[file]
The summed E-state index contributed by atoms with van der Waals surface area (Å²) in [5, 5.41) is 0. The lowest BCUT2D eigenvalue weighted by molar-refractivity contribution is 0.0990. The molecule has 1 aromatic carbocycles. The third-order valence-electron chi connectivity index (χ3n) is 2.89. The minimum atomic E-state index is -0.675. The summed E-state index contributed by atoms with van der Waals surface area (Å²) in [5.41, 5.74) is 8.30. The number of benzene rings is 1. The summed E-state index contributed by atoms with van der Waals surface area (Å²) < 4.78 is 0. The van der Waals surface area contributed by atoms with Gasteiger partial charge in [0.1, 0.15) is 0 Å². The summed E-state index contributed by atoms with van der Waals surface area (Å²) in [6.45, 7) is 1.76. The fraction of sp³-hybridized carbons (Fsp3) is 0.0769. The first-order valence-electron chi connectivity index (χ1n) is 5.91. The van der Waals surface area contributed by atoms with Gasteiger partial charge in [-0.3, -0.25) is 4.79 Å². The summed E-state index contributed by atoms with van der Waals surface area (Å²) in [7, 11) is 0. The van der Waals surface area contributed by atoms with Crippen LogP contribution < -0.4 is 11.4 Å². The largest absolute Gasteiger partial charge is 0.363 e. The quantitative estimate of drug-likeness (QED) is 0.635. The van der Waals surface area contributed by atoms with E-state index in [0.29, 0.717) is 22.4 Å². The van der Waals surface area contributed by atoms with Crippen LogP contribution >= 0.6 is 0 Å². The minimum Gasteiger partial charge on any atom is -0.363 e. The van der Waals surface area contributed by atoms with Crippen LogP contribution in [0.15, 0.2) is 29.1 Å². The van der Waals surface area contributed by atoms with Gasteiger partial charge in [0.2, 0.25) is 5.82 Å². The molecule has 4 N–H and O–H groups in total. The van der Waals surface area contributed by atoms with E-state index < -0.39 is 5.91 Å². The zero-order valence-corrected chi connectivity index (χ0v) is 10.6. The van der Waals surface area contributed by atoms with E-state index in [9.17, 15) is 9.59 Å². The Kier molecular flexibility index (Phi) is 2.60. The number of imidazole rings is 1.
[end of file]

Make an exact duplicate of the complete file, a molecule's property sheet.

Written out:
The summed E-state index contributed by atoms with van der Waals surface area (Å²) in [5, 5.41) is 0. The lowest BCUT2D eigenvalue weighted by molar-refractivity contribution is 0.0990. The molecule has 1 aromatic carbocycles. The third-order valence-electron chi connectivity index (χ3n) is 2.89. The minimum atomic E-state index is -0.675. The summed E-state index contributed by atoms with van der Waals surface area (Å²) in [5.41, 5.74) is 8.30. The number of benzene rings is 1. The summed E-state index contributed by atoms with van der Waals surface area (Å²) < 4.78 is 0. The van der Waals surface area contributed by atoms with Gasteiger partial charge in [0.1, 0.15) is 0 Å². The summed E-state index contributed by atoms with van der Waals surface area (Å²) in [6.45, 7) is 1.76. The fraction of sp³-hybridized carbons (Fsp3) is 0.0769. The first-order valence-electron chi connectivity index (χ1n) is 5.91. The van der Waals surface area contributed by atoms with Gasteiger partial charge in [-0.3, -0.25) is 4.79 Å². The summed E-state index contributed by atoms with van der Waals surface area (Å²) in [7, 11) is 0. The van der Waals surface area contributed by atoms with Crippen LogP contribution < -0.4 is 11.4 Å². The largest absolute Gasteiger partial charge is 0.363 e. The quantitative estimate of drug-likeness (QED) is 0.635. The van der Waals surface area contributed by atoms with E-state index in [0.29, 0.717) is 22.4 Å². The van der Waals surface area contributed by atoms with Crippen LogP contribution >= 0.6 is 0 Å². The minimum Gasteiger partial charge on any atom is -0.363 e. The van der Waals surface area contributed by atoms with Crippen LogP contribution in [0.15, 0.2) is 29.1 Å². The van der Waals surface area contributed by atoms with Gasteiger partial charge in [0.2, 0.25) is 5.82 Å². The molecule has 4 N–H and O–H groups in total. The van der Waals surface area contributed by atoms with E-state index < -0.39 is 5.91 Å². The zero-order valence-corrected chi connectivity index (χ0v) is 10.6. The van der Waals surface area contributed by atoms with E-state index in [9.17, 15) is 9.59 Å². The Kier molecular flexibility index (Phi) is 2.60. The number of imidazole rings is 1.